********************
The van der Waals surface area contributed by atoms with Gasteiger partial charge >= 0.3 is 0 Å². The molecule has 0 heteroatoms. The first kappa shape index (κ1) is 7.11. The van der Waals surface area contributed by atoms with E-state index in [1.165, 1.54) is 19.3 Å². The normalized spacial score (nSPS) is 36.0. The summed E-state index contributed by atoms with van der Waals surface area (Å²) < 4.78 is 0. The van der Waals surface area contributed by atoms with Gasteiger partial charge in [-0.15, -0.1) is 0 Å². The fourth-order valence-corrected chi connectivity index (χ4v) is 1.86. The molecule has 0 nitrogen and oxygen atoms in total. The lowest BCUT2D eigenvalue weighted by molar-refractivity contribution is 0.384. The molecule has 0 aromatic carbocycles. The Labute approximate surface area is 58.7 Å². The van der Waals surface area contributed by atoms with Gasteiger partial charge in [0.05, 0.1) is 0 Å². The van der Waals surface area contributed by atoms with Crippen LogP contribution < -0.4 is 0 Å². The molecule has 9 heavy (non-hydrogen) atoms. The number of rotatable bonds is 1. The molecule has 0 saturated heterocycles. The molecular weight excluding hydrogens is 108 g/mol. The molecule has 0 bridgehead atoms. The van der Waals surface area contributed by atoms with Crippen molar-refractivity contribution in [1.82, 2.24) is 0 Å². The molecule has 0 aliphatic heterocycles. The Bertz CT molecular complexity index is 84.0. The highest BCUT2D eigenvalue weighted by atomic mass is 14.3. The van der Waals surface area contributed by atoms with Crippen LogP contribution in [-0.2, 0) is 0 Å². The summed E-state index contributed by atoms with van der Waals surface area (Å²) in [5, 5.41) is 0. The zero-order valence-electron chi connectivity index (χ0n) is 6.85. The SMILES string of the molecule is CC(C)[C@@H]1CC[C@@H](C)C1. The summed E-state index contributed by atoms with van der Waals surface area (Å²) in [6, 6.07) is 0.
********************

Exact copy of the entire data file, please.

The van der Waals surface area contributed by atoms with Gasteiger partial charge >= 0.3 is 0 Å². The molecule has 0 heteroatoms. The first kappa shape index (κ1) is 7.11. The van der Waals surface area contributed by atoms with E-state index in [1.165, 1.54) is 19.3 Å². The normalized spacial score (nSPS) is 36.0. The summed E-state index contributed by atoms with van der Waals surface area (Å²) < 4.78 is 0. The van der Waals surface area contributed by atoms with Gasteiger partial charge in [-0.15, -0.1) is 0 Å². The fourth-order valence-corrected chi connectivity index (χ4v) is 1.86. The molecule has 0 nitrogen and oxygen atoms in total. The lowest BCUT2D eigenvalue weighted by molar-refractivity contribution is 0.384. The molecule has 0 aromatic carbocycles. The Labute approximate surface area is 58.7 Å². The van der Waals surface area contributed by atoms with Gasteiger partial charge in [0.05, 0.1) is 0 Å². The van der Waals surface area contributed by atoms with Crippen LogP contribution < -0.4 is 0 Å². The molecule has 9 heavy (non-hydrogen) atoms. The number of rotatable bonds is 1. The molecule has 0 saturated heterocycles. The molecular weight excluding hydrogens is 108 g/mol. The molecule has 0 bridgehead atoms. The van der Waals surface area contributed by atoms with Crippen molar-refractivity contribution in [1.82, 2.24) is 0 Å². The molecule has 0 aliphatic heterocycles. The Bertz CT molecular complexity index is 84.0. The highest BCUT2D eigenvalue weighted by atomic mass is 14.3. The van der Waals surface area contributed by atoms with Crippen LogP contribution in [-0.2, 0) is 0 Å². The summed E-state index contributed by atoms with van der Waals surface area (Å²) in [5, 5.41) is 0. The zero-order valence-electron chi connectivity index (χ0n) is 6.85. The SMILES string of the molecule is CC(C)[C@@H]1CC[C@@H](C)C1. The summed E-state index contributed by atoms with van der Waals surface area (Å²) in [6, 6.07) is 0.